Why the word "Bonding" makes me wince!
I cannot possibly be the only adult who winces when I hear the word “bonding” as it pertains to horses.
The instant I see it written or hear it spoken I assume that the person has to be some magical-thinking, horse crazy young girl who has grown up on a diet of My Pretty Pony and Walt Disney horse movies.Usually I’m hearing something like “I’m having trouble bonding with my horse and I’m afraid he doesn’t love me but mommy won’t let me get a new one” or, even worse “Princess loves me and we have bonded so she would never, ever hurt me”It actually makes me cringe!I’m thinking, geez kid this isn’t some lovey-dovey, ‘hearts& flowers’ relationship!This is a 1000lb animal that can and sometimes will throw you across the aisleway or crush you like a bug with no warning.Fortunately I rarely hear an experienced, adult horsewoman or horseman use the word bonding in describing their relationship with horses.
Even growing up a horse obsessed little girl I never heard the word bonding used and understood quite quickly that horses were nothing like dogs with their “I live to please you” attitude.
Heck, I have often thought that if a person really wants to feel unconditional love from an animal, they’d stick with dogs instead of horses or humans!They sure are the only ones running to the door wagging their tails when I come home.And, most importantly they have been selected and bred for only two things: the desire to guard us and our property and the ability to show us affection.A horse is a whole other story.Domesticated to work and serve us, not to be affectionate or loving.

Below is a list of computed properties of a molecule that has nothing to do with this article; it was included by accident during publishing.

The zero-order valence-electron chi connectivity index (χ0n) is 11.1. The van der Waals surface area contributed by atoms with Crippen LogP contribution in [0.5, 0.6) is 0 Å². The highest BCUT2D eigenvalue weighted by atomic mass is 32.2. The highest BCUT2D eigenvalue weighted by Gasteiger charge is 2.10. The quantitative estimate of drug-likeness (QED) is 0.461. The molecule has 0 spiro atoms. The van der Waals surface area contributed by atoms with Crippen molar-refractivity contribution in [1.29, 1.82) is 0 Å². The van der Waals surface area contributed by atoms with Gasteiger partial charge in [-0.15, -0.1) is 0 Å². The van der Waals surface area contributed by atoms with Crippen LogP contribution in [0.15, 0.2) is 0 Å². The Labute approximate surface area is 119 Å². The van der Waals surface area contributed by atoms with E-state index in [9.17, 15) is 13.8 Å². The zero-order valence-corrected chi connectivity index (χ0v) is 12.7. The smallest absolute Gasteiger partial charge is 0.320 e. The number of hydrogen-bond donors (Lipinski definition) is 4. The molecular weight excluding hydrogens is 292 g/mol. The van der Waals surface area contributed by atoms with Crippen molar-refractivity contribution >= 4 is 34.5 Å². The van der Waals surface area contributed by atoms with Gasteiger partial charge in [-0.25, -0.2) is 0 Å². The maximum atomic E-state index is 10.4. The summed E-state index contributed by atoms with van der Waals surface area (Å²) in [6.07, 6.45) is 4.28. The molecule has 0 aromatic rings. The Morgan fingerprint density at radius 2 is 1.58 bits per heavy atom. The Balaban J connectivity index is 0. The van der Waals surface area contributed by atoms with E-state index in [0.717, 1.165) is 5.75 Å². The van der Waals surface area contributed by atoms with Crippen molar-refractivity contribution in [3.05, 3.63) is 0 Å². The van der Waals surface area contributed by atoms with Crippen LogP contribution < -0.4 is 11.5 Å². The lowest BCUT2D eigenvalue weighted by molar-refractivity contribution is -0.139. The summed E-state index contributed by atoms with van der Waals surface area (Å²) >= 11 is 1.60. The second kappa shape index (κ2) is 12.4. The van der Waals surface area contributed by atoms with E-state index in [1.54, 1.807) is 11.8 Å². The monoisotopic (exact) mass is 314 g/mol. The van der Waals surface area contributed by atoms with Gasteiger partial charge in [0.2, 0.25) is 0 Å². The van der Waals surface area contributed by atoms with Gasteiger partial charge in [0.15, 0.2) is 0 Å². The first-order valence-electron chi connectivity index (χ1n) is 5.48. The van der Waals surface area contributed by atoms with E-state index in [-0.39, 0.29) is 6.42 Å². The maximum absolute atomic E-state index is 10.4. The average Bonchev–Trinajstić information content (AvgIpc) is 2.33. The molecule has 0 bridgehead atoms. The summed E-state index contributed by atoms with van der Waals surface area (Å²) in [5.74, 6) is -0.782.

So kids, here’s the hard truth.Don’t be sad because you think you aren’t “bonding” with your horse.They simply don’t think that way.
Yes, a horse will learn to recognize us and many times even the vehicles we drive.They will whinny at us, act excited to see us and maybe ask to be let out but this is not love.When we ascribe human emotions to animals we tend to misunderstand the true nature of the relationship.
At best, we can teach a horse to trust us, respect us as their boss mare and enjoy all the good things we can provide them even if it’s as simple as a treat, feeding or a head scratching.A horse that has been treated badly or is naturally standoffish can learn that humans aren’t such bad creatures to be around and can learn to trust.
Try to accept trust and respect as a pretty good alternative to all this talk about “bonding”.
Last edited by Chasin Ponies; 08-07-2014 at 03:05 PM.